Photo Credit: Irene Searles Photography
I explore strength and beauty, transparency and movement through the interplay of metal with traditional fiber techniques and structures. Using Renaissance stitches, I play with line and pattern, density and texture. Using industrial metals, I play with volume and scale, creating pedestal-supported, wall-mounted and ceiling-suspended sculpture.
I work directly with the metal, making ribbons of Bobbin Lace with stainless steel or phosphor bronze wire by hand. I then curve, loop, twist, interweave, sew and embroider my flat lace “fabric” into 3-dimensional forms.
Material and Process are the heart of my work: the physical properties and working characteristics of my industrial metals balance and reinforce the structural integrity of the fiber techniques. But it is the dualities and seeming contradictions inherent in my work – Domestic and Industrial; Soft and Hard; Looking At and Looking Through; Positive and Negative Space; Reflections and Shadows; Renaissance and Contemporary – that animate my sculptures.
Barbara M. Berk’s journey has been circuitous: a childhood love of fabric and sewing; a Master’s Degree in Russian History; over 15 years in magazine publishing. Her introduction to antique jewelry led to studies in gemology and bench techniques – and the discovery that her true passion is working directly with metal. She learned that metal can be worked like fiber, by hand, yet produce structurally sound 3-dimensional forms. She launched her company in 1992 to create wearable sculpture. In 2013, she started working larger scale, off-the-body, creating pedestal-supported, wall-mounted and ceiling-suspended sculpture.
Berk’s sculpture was selected for “On the Edge”: The de Young Open, at the M. H. de Young Museum in San Francisco, CA (2020 – 2021). A celebration of the 125th anniversary of the museum, the exhibition was juried by Timothy Anglin Burgard, Distinguished Senior Curator and Ednah Root Curator-in-Charge of American Art, Claudia Schmuckli, Curator of Contemporary Art and Programming, Karin Breuer, Curator in Charge of the Achenbach Foundation for
Graphic Arts, and Jill D'Alessandro, Curator in Charge of Costume and Textile Arts, at the Fine Arts Museums of San Francisco; plus renowned Bay Area artists Enrique Chagoya, Mildred Howard, and Hung Liu.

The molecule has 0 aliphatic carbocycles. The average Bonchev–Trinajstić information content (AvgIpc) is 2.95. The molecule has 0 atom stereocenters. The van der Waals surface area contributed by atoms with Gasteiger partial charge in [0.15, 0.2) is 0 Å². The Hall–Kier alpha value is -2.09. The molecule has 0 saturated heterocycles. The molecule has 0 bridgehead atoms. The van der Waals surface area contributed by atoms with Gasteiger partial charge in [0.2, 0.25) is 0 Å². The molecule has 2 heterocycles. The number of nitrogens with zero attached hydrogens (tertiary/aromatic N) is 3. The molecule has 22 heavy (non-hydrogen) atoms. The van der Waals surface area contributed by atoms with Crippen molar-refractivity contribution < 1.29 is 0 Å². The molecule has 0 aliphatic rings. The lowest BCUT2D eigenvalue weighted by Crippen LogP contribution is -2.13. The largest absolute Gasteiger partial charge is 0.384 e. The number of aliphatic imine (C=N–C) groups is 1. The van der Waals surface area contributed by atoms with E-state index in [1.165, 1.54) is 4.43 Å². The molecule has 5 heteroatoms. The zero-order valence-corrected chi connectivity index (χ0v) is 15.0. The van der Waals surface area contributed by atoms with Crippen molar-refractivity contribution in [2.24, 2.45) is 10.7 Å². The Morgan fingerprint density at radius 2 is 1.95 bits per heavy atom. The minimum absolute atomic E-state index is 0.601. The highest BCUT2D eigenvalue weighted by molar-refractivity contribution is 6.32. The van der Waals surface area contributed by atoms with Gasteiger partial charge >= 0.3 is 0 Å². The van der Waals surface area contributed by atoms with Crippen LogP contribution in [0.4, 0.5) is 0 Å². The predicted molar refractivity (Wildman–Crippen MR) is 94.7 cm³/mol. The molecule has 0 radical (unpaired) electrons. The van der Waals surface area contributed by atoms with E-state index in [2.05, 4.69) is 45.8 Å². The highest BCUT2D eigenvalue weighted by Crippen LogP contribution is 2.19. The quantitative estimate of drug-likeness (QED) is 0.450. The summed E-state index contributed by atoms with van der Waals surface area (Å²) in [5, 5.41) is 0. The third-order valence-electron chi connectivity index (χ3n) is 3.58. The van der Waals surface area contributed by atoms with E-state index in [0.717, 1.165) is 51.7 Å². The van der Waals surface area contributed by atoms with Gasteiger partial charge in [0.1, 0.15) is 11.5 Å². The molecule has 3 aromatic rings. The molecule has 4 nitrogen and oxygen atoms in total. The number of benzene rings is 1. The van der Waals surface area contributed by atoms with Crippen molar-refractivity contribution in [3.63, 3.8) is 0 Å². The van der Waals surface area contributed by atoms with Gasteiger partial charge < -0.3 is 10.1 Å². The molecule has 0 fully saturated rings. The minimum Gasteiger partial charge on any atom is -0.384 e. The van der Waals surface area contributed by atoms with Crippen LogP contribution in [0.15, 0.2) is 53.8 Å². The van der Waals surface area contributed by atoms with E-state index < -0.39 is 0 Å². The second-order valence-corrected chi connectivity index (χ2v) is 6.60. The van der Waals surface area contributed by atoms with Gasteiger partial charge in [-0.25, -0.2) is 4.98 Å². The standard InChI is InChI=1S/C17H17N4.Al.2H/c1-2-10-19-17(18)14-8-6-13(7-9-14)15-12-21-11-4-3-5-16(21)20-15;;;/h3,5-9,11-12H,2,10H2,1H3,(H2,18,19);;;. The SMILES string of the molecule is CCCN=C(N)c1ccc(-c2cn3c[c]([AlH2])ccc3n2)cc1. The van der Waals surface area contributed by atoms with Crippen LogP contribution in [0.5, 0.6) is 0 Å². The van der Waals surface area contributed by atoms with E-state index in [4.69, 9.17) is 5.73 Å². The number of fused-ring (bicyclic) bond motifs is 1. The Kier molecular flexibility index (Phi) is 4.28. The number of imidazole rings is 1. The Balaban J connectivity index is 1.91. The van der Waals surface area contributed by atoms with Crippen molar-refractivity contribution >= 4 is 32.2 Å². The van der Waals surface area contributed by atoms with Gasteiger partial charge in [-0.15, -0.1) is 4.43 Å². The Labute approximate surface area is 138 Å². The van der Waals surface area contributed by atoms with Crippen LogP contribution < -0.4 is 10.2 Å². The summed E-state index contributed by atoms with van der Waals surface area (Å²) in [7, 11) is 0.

Her work has been exhibited in 2020 Members Biennial Exhibition, juried by Emily Zaiden, Director and Curator, Craft in America Center (LA, CA) at Fuller Craft Museum, Brockton, MA (2020); Form and Function: Fiber Arts for the 21st Century, juried by Karen Gutfreund, activist curator and artist at the San Jose Museum of Quilts and Textiles, San Jose, CA (2019 – 2020); Bauhaus Centennial – Taking Shape: Bauhaus Fiber Art Exhibition juried by Dr. Katharina Powers at Art Ventures Gallery, Menlo Park, CA (2019); Beyond the Warp and Weft: The Enduring Legacy of the Bauhaus, curated by Hanna Regev, art consultant and independent curator, at The Gallery at Ruth’s Table, San Francisco, CA (2019); Reflections and Shadows, juried by Maria Medua, Director of SFMOMA Artists Gallery, at the Sebastopol Center for the Arts, Sebastopol, CA (2017);
International Fiber Arts VII, juried by Lia Cook, John Hopper, Kyoko Kumai, at the Sebastopol Center for the Arts, Sebastopol, CA (2015).
Her work has been published in MFA Never, the 2020 Archive Project, Root Division, San Francisco, CA (2020); the 1st Annual Jewelry and Metals Survey, juried by Vivian Beer, Cornelie Holzach, and Alan Revere, published by Metalsmith Magazine/Society of North American Goldsmiths (2017), and in Textile Techniques in Metal: for Jewelers, Textile Artists and Sculptors, by Arline M. Fisch (2018, 2001, 1996).
Berk presented “Transcending Textile Structures: Weaving and Lace Making with Metal”, an Artist Talk, at Ruth’s Table Gallery, San Francisco, CA (2019), and “Textile Techniques in Metal: (Un)Familiar Materials, (Un)Expected Methods” at the 8th Annual Portland Jewelry Symposium, Portland, OR (2015). She has taught at art centers and schools across the country, including the 92nd Street Y (NY); the University of California Extension/Santa Cruz (CA); and the Mendocino Art Center (CA).